Immunofluorescence staining for LDL and chondroitin sulfate in monolayer MOVAS cells. The cells were fixed with 4% PFA, blocked with 3% casein and incubated with 0.5 mg/mL of LDL for 30 minutes. Immunostaining was performed using goat anti-human APOB (B) and rabbit anti-CS (C) primary antibodies followed by CF594 donkey anti-goat (red) and CF488 donkey anti-rabbit (green) secondary antibodies. Negative control cells (E-H) were incubated with normal goat (F) and rabbit (G) IgGs using similar concentrations as anti-APOB and anti-CS respectively. Nuclei (blue) were stained with DAPI (A, E). Scale bars, 50 μM.

To estimate the fraction of LDL that is associated with the pericellular and extracellular matrix areas versus the cell surface, we performed a quantitative analysis of randomly selected cells. This was done by calculating the intensity of fluorescent signal of a given cell surface (S) and the value was subtracted from the total intensities (T) of the cell surface plus extracellular fluorescence. The final value obtained (T-S) was divided by T then multiplied by 100 to obtain a percentage. This analysis revealed that 70–95% of the total LDL in the cells are located either pericellularly or within the ECM. The highest values were obtained from the smaller, round mitotic cells, which consistently gave a value above 90%. This analysis was repeated by a second experimenter giving similar results. The results suggest that almost half of the LDL particles (48.8%) bound to the cells are associated with CS and most of the LDL (70–95%) is associated with the pericellular or extracellular matrices. These data indicate that LDL binds to both cell surface PGs (CS) as well as other constituents (possibly other PGs) in the ECM. Given these findings, we hypothesized that MOVAS cells could be used as an in vitro model for measuring LDL binding to the ECM-PGs.

To test this hypothesis, we measured LDL binding to ECM-PGs in MOVAS cells cultured in a 96 well plate format. This was achieved by performing an in-cell ELISA using a goat HRP-conjugated antibody raised against human APOB. Two negative controls were included; one is antibody specificity control (wells with cells, without LDL) and the other is to control for LDL binding to the plastic plates (wells without cells, with LDL). Less than 2% of LDL binds to the plate without cells. The binding of LDL to plates was considered background and was subtracted from experimental values to obtain LDL-PG binding. In instances where we tested several concentrations of LDL, each concentration had a corresponding empty well.

Fig 3A shows that LDL binds to MOVAS cells in a dose dependent manner. A similar binding pattern was seen in wells coated with GAGs extracted from the cells and purified CS (Fig 3B). To determine the specificity of LDL binding to ECM-PGs, we performed a competitive binding assay that measures the binding of biotin-labeled LDL pre-incubated with increasing concentrations of unlabeled LDL prior to adding to the cells. As seen in Fig 3C, biotinylated LDL binding to MOVAS cells was reduced with increasing concentrations of unlabeled LDL.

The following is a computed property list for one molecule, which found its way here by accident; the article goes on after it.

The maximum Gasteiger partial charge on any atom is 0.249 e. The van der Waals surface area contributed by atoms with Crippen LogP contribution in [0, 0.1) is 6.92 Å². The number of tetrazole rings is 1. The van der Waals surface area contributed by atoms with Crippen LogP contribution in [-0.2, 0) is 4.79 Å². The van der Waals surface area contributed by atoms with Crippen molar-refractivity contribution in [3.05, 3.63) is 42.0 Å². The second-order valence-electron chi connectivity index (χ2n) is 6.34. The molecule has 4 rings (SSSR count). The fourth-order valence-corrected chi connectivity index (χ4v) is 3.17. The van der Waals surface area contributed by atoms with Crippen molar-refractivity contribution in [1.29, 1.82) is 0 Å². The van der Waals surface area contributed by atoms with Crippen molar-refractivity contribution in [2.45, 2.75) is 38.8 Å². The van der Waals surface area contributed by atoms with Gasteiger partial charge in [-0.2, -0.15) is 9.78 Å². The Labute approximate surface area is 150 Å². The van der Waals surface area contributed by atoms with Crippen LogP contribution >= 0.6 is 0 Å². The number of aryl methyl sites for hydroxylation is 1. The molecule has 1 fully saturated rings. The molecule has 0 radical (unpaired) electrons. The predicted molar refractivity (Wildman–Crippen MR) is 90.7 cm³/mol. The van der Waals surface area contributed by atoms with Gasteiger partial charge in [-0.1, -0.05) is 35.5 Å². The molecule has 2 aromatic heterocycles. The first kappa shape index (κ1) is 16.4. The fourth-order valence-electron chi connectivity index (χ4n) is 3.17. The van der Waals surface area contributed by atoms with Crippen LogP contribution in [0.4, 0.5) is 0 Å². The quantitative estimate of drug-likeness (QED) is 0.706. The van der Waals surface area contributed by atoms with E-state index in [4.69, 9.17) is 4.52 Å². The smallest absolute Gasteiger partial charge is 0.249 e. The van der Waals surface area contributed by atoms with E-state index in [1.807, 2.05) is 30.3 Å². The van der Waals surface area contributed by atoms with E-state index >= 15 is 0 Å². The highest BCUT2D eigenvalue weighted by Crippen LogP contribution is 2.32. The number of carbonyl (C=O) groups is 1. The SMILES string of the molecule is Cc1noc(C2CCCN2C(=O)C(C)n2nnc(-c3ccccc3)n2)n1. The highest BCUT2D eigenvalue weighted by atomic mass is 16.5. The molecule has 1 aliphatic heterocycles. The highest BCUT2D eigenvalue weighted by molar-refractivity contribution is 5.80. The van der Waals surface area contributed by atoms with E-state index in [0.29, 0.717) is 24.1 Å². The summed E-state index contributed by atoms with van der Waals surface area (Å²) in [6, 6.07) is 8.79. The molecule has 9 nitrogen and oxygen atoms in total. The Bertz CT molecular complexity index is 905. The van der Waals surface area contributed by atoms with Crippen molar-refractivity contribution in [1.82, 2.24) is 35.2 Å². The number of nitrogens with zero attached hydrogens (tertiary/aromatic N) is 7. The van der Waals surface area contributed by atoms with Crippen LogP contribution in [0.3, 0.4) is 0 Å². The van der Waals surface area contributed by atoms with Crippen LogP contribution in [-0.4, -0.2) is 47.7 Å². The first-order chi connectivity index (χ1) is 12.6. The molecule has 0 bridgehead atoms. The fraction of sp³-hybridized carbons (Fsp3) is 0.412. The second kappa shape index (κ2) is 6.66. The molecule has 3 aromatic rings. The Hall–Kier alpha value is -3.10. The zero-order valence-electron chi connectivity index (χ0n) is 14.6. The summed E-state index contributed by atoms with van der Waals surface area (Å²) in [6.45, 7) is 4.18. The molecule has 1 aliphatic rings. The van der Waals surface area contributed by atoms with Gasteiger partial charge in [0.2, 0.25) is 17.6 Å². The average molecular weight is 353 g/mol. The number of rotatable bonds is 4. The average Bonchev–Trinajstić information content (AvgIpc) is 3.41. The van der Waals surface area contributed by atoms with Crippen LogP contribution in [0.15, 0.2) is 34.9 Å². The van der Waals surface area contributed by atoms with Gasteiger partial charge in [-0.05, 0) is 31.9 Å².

Fig 3. LDL binds ECM in a dose dependent and specific manner.

(A) MOVAS cells and (B) GAGs extracted from MOVAS (black bars) and chondroitin sulfate, CS (grey bars) were preincubated with various concentrations of LDL. (C) Biotin-labeled LDL (0.5 mg/mL) was pre-incubated with increasing concentrations of unlabeled LDL (cold LDL). Results are expressed as LDL binding in light units. Bound LDL signal was calculated by subtracting the background signal (empty wells with corresponding amount of LDL) from the experimental signals (wells with cells). The mean and standard deviation (n = 4) are shown. Paired T-test show a significant difference (*p<0.01, #p<0.001) between LDL treated and untreated samples.

To determine if LDL binding to the cells is dependent on CS, we pre-treated MOVAS cells or their extracted GAGs and CS with α-CS antibodies. LDL binding to cells was reduced with increasing α-CS antibody concentrations and at the highest α-CS concentration, there was a 28.5% decrease in LDL binding (Fig 4A). This effect was more pronounced when similar amounts of GAGs or CS were used to coat the plates (Fig 4B). The fact that significant LDL binding occurred in the presence of excess α-CS antibody suggests potential additional binding sites on the cells, consistent with the immunocytochemical analysis in Fig 2. To ensure that the observed binding was not due to the LDL receptor (Ldlr) in MOVAS cells, we evaluated LDL binding in cells that had been pre-treated with either α-CS or α-Ldlr antibodies. While pre-treatment with α-CS antibodies reduced LDL binding, pre-treatment of cells with α-Ldlr antibodies did not, suggesting Ldlr was not a major factor in our observed LDL association with the cells (Fig 4C). We cultured MOVAS cells in the presence or absence of increasing concentrations of sodium chlorate, an inhibitor of endogenous proteoglycan sulfation, previously shown to suppress sulfation in MOVAS cells [41]. Fig 4D shows that, after 24 h in culture, dose dependent loss of sulfation caused a decrease in LDL binding to MOVAS cells. Taken together, these results suggest that a majority of the binding of LDL to MOVAS cells is mediated by negatively charged sulfate groups on PGs and depends on LDL concentration.